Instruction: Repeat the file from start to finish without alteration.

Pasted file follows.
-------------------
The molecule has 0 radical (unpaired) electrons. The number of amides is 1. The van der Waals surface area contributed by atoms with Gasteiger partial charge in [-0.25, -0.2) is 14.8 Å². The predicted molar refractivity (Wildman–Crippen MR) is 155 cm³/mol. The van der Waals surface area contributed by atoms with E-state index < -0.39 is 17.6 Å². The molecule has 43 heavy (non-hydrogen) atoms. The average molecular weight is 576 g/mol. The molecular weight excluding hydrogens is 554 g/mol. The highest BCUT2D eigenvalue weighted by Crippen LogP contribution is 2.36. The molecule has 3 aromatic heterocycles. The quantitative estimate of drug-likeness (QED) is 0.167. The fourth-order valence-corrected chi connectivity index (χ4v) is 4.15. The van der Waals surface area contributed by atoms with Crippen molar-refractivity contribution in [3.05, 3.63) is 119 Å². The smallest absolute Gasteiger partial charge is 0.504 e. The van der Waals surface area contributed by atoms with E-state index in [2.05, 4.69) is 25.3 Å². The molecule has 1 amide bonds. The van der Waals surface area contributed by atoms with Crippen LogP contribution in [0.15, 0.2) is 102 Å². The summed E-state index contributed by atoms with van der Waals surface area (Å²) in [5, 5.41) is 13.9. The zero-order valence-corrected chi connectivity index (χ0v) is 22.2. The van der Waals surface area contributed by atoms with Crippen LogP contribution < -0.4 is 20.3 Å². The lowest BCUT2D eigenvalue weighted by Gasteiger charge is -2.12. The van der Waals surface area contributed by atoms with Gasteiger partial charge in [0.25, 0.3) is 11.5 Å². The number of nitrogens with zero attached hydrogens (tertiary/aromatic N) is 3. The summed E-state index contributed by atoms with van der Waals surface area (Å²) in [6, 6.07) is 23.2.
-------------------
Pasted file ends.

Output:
The molecule has 0 radical (unpaired) electrons. The number of amides is 1. The van der Waals surface area contributed by atoms with Gasteiger partial charge in [-0.25, -0.2) is 14.8 Å². The predicted molar refractivity (Wildman–Crippen MR) is 155 cm³/mol. The van der Waals surface area contributed by atoms with E-state index < -0.39 is 17.6 Å². The molecule has 43 heavy (non-hydrogen) atoms. The average molecular weight is 576 g/mol. The molecular weight excluding hydrogens is 554 g/mol. The highest BCUT2D eigenvalue weighted by Crippen LogP contribution is 2.36. The molecule has 3 aromatic heterocycles. The quantitative estimate of drug-likeness (QED) is 0.167. The fourth-order valence-corrected chi connectivity index (χ4v) is 4.15. The van der Waals surface area contributed by atoms with Crippen molar-refractivity contribution in [3.05, 3.63) is 119 Å². The smallest absolute Gasteiger partial charge is 0.504 e. The van der Waals surface area contributed by atoms with E-state index in [2.05, 4.69) is 25.3 Å². The molecule has 1 amide bonds. The van der Waals surface area contributed by atoms with Crippen LogP contribution in [0.15, 0.2) is 102 Å². The summed E-state index contributed by atoms with van der Waals surface area (Å²) in [5, 5.41) is 13.9. The zero-order valence-corrected chi connectivity index (χ0v) is 22.2. The van der Waals surface area contributed by atoms with Crippen LogP contribution < -0.4 is 20.3 Å². The lowest BCUT2D eigenvalue weighted by Gasteiger charge is -2.12. The van der Waals surface area contributed by atoms with Gasteiger partial charge in [0.25, 0.3) is 11.5 Å². The number of nitrogens with zero attached hydrogens (tertiary/aromatic N) is 3. The summed E-state index contributed by atoms with van der Waals surface area (Å²) in [6, 6.07) is 23.2.